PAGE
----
Part of what constitutes a good presentation by leaders and those who would inspire people to action is a well placed story. Storytelling has become somewhat of a trendy topic but well before and well after the “trend” has disappeared at the core of great speeches will always be that great personal story.
Whether a business case, a successful customer story, a political win, when we can connect and show possibilities, vulnerabilities and the championing of the human spirit. But what happens when the story is not your own? When it is borrowed from someone else?
When you cannot fully empathise with the story because it is not part of your own personal journey?
Of Myths and Legends
In a speaker forum that I am part of the subject came up about stories which are not necessarily true but have been hashed over time to appear that way. What happens when people repeat such stories which either have no elements of truth in them or if they are mythical have not been framed as such.
Take for example, the Harvard Goals Study. You know the one championed by loads of motivational speakers including Tony Robbins and Brian Tracy about how a cohort of students from Harvard achieved oodles amounts of success in their careers on the back of them having written down goals and stuck to them. Never happened.
Or the what about NASA started sending astronauts into space, they quickly Discovered that ball-point pens would not work in zero Gravity. To combat this problem, NASA scientists spent a Decade and $12 billion developing a pen that writes in zero Gravity, upside-down, on almost any surface including glass And at temperatures ranging from below freezing to over 300 C. The Russians used a pencil. False again.
Add to that list. People who say Albert Einstein didn’t like maths. Although he was a brilliant mathematician and excelled at it. For the record he never said we only use 10%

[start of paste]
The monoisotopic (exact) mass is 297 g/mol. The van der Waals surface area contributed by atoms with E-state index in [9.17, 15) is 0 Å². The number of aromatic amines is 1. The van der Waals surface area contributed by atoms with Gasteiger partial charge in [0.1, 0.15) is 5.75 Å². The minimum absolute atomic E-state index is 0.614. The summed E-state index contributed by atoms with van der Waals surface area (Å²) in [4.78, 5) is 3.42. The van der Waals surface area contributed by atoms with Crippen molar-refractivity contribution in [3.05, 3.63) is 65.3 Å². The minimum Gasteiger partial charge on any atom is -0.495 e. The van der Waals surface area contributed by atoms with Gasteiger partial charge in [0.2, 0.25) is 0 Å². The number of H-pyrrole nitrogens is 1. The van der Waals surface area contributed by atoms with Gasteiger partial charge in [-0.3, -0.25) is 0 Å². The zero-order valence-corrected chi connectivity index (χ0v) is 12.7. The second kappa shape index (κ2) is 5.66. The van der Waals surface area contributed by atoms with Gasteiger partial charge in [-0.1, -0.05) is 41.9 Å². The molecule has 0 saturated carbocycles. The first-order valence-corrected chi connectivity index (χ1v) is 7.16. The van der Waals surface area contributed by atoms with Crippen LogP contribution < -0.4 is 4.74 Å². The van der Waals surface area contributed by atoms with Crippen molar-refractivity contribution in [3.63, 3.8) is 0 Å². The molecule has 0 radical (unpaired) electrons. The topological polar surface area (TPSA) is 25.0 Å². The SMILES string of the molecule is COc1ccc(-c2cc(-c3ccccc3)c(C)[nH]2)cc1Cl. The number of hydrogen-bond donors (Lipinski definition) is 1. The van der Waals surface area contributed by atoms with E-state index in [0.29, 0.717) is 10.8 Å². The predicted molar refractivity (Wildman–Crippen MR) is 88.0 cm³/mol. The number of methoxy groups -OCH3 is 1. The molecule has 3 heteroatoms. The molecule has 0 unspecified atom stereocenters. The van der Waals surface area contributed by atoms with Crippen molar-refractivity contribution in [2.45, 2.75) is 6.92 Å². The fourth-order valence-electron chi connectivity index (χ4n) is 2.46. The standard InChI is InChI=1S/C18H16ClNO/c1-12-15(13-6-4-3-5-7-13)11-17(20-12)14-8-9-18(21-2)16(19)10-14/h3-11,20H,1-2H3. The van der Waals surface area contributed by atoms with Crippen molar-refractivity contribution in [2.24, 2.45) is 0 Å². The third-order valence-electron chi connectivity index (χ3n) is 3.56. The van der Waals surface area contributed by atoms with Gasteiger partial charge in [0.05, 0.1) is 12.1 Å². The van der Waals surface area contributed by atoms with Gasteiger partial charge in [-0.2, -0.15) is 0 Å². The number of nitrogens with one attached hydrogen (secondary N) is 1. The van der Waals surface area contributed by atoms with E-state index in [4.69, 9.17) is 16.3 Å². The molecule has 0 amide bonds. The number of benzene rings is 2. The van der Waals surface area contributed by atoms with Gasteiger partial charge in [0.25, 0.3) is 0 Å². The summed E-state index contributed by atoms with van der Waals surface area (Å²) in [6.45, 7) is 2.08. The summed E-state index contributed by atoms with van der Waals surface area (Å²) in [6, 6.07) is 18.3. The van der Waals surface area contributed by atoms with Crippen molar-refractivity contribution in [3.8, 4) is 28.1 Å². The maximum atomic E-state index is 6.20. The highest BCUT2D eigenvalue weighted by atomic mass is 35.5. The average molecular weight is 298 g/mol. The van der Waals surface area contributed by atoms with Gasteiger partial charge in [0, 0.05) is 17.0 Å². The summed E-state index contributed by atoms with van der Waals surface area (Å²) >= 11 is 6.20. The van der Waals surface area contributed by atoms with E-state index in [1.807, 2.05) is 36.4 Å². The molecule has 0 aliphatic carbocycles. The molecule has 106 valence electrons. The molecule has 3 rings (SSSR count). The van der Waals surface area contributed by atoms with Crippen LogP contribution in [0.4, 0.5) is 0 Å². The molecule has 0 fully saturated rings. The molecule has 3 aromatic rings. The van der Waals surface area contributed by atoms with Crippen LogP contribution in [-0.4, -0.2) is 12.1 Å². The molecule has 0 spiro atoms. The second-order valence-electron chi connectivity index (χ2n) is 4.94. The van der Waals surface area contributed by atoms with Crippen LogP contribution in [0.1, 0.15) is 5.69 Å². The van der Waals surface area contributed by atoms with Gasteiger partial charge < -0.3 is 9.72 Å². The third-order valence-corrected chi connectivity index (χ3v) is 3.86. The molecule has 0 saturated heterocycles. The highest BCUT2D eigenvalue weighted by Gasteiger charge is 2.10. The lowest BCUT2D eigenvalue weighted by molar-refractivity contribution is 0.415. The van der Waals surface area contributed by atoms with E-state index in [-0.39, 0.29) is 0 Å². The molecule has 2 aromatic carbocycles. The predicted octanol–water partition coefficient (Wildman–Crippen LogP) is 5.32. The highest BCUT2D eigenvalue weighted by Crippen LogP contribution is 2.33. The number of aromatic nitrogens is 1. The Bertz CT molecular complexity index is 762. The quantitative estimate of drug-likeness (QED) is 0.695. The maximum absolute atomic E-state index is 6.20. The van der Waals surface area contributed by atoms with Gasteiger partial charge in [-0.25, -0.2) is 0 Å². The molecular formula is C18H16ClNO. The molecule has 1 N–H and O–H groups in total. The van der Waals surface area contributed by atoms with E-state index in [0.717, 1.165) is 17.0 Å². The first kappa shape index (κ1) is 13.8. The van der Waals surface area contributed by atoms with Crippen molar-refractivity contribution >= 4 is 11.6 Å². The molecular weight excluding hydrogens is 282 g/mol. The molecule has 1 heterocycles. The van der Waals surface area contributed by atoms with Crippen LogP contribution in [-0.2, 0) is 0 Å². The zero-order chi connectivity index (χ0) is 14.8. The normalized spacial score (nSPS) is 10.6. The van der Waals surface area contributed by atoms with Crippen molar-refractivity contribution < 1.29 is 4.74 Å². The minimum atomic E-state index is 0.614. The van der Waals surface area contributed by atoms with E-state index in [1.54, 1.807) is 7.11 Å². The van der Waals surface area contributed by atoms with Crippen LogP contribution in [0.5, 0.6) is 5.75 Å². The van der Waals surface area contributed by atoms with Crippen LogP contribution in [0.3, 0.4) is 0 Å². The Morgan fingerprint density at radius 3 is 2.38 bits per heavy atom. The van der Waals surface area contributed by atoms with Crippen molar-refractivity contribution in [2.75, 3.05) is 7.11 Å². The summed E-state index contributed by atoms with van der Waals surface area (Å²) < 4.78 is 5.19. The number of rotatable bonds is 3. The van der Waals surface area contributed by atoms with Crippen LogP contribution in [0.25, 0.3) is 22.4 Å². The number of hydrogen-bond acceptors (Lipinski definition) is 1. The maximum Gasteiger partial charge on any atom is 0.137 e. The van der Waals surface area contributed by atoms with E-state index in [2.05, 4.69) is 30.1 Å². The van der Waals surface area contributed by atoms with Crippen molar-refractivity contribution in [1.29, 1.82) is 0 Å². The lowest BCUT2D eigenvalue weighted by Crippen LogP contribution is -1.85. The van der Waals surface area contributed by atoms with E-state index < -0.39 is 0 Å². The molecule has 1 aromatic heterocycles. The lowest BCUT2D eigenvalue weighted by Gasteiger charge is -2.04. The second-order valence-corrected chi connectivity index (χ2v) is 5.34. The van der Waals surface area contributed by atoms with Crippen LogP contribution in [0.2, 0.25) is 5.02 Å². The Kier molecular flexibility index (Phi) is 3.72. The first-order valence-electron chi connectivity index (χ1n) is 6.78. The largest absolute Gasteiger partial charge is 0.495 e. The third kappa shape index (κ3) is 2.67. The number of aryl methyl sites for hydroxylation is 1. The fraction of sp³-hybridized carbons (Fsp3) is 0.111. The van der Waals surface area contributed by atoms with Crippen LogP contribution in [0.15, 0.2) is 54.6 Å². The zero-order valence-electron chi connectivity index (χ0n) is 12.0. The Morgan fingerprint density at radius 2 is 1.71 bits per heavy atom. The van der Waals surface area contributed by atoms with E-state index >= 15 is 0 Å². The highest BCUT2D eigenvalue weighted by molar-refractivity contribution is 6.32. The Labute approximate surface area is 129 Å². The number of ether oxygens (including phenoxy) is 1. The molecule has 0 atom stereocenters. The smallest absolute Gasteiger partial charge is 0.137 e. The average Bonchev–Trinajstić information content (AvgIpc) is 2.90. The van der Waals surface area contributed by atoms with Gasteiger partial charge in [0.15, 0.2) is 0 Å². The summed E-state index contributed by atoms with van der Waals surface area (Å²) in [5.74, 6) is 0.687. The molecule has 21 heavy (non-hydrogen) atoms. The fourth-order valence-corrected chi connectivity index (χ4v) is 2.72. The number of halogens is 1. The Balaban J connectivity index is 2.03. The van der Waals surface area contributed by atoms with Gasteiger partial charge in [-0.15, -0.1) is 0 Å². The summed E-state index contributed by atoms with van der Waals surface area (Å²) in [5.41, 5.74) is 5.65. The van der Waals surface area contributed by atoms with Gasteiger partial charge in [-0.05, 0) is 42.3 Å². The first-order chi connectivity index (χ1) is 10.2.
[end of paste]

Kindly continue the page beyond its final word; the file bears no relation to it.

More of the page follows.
Or that Al Gore won an Oscar for An Inconvienent Truth. He didn’t.
Now there is nothing wrong with myths and legends. Indeed from the Creation myth to Santa, our societies and cultures have survived, been inspired, been scared and had truths transferred through the vehicles of myth and legend. The problem comes from when they are not framed as such and people take them as truth. The issue here is that because of laziness and a reluctance to do good research people will transfer stories just to pad out their speech. Hands up I have been guilty of this.
Creating Your Own Story Bank
Often we have our own stories. Think about those times in our lives when the proverbial dodo hit the fan and you had to dig deep in order to find a solution. That is a story.
Think of the times when your organisation provided great customer service to your clients or customers. That time when you went above and beyond, or even if you didn’t the rules of common courtesy changed the way the organisation was perceived and staff behaved.
And whilst a lot of people try to avoid the stories when things have gone really wrong, why not include them as well. The vulnerable moments. The lessons learnt. The reflections on failures and how things changed as a result. Often it is the times that we have most been desperate but learnt from that provide some of the best stories to communicate a rallying cry or a call to action.
Get those stories. Create some kind of library of them within the organisation that can be used to share. Whether through spoken word, visual presentations, audio or video. Bank those stories.
The Power of Stories
As a core tool of presentation skills, storytelling can be wielded to connect both emotion and facts.
We are human and we certainly didn’t grow up being told nursery rhymes, religious mythical stories or other narratives as dry facts on a PowerPoint, Keynote or Prezi slide deck.
There is nothing wrong in using stories from others as a reference point. As leaders and influencers such stories can be told to great effect if placed within the right context, delivered with the core audience in mind and framed in such a way that people understand why you told them the story.
Better still, however, is the opportunity to remember and deliver your own stories. To craft them in such a way that it makes and impact and calls people to move. To think differently, and more importantly to go out their and create their own stories. This is where storytelling really comes into play. This is why I love my job so much.